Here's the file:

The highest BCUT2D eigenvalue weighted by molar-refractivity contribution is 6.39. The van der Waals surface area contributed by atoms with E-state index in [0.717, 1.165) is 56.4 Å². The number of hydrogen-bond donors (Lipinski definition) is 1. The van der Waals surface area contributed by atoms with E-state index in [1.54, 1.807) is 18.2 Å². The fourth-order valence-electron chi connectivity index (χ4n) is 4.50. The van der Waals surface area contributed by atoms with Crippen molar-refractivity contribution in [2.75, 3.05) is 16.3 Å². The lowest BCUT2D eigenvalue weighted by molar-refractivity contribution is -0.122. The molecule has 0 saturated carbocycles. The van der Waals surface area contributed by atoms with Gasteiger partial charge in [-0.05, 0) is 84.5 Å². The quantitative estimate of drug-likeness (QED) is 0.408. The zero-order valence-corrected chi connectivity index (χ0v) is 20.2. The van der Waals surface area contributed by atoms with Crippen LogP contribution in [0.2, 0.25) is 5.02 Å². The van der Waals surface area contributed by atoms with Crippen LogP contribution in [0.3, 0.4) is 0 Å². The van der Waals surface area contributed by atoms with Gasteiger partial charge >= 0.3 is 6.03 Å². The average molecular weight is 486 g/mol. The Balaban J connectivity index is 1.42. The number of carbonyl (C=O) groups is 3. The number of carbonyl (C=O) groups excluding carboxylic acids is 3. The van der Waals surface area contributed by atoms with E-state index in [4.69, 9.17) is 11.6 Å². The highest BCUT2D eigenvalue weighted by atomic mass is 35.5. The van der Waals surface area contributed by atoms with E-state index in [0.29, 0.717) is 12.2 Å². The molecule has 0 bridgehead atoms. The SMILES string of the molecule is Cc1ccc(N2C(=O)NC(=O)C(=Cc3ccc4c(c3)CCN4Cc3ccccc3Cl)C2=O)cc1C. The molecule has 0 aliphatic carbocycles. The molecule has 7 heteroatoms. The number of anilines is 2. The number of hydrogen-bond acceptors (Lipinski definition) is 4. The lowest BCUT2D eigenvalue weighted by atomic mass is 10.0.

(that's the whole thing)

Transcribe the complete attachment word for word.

The highest BCUT2D eigenvalue weighted by molar-refractivity contribution is 6.39. The van der Waals surface area contributed by atoms with E-state index in [0.717, 1.165) is 56.4 Å². The number of hydrogen-bond donors (Lipinski definition) is 1. The van der Waals surface area contributed by atoms with E-state index in [1.54, 1.807) is 18.2 Å². The fourth-order valence-electron chi connectivity index (χ4n) is 4.50. The van der Waals surface area contributed by atoms with Crippen molar-refractivity contribution in [2.75, 3.05) is 16.3 Å². The lowest BCUT2D eigenvalue weighted by molar-refractivity contribution is -0.122. The molecule has 0 saturated carbocycles. The van der Waals surface area contributed by atoms with Gasteiger partial charge in [-0.05, 0) is 84.5 Å². The quantitative estimate of drug-likeness (QED) is 0.408. The zero-order valence-corrected chi connectivity index (χ0v) is 20.2. The van der Waals surface area contributed by atoms with Crippen LogP contribution in [0.2, 0.25) is 5.02 Å². The van der Waals surface area contributed by atoms with Crippen LogP contribution in [0.3, 0.4) is 0 Å². The van der Waals surface area contributed by atoms with Gasteiger partial charge >= 0.3 is 6.03 Å². The average molecular weight is 486 g/mol. The Balaban J connectivity index is 1.42. The number of carbonyl (C=O) groups is 3. The number of carbonyl (C=O) groups excluding carboxylic acids is 3. The van der Waals surface area contributed by atoms with E-state index in [4.69, 9.17) is 11.6 Å². The highest BCUT2D eigenvalue weighted by atomic mass is 35.5. The van der Waals surface area contributed by atoms with E-state index in [0.29, 0.717) is 12.2 Å². The molecule has 0 bridgehead atoms. The SMILES string of the molecule is Cc1ccc(N2C(=O)NC(=O)C(=Cc3ccc4c(c3)CCN4Cc3ccccc3Cl)C2=O)cc1C. The molecule has 0 aliphatic carbocycles. The molecule has 7 heteroatoms. The number of anilines is 2. The number of hydrogen-bond acceptors (Lipinski definition) is 4. The lowest BCUT2D eigenvalue weighted by atomic mass is 10.0.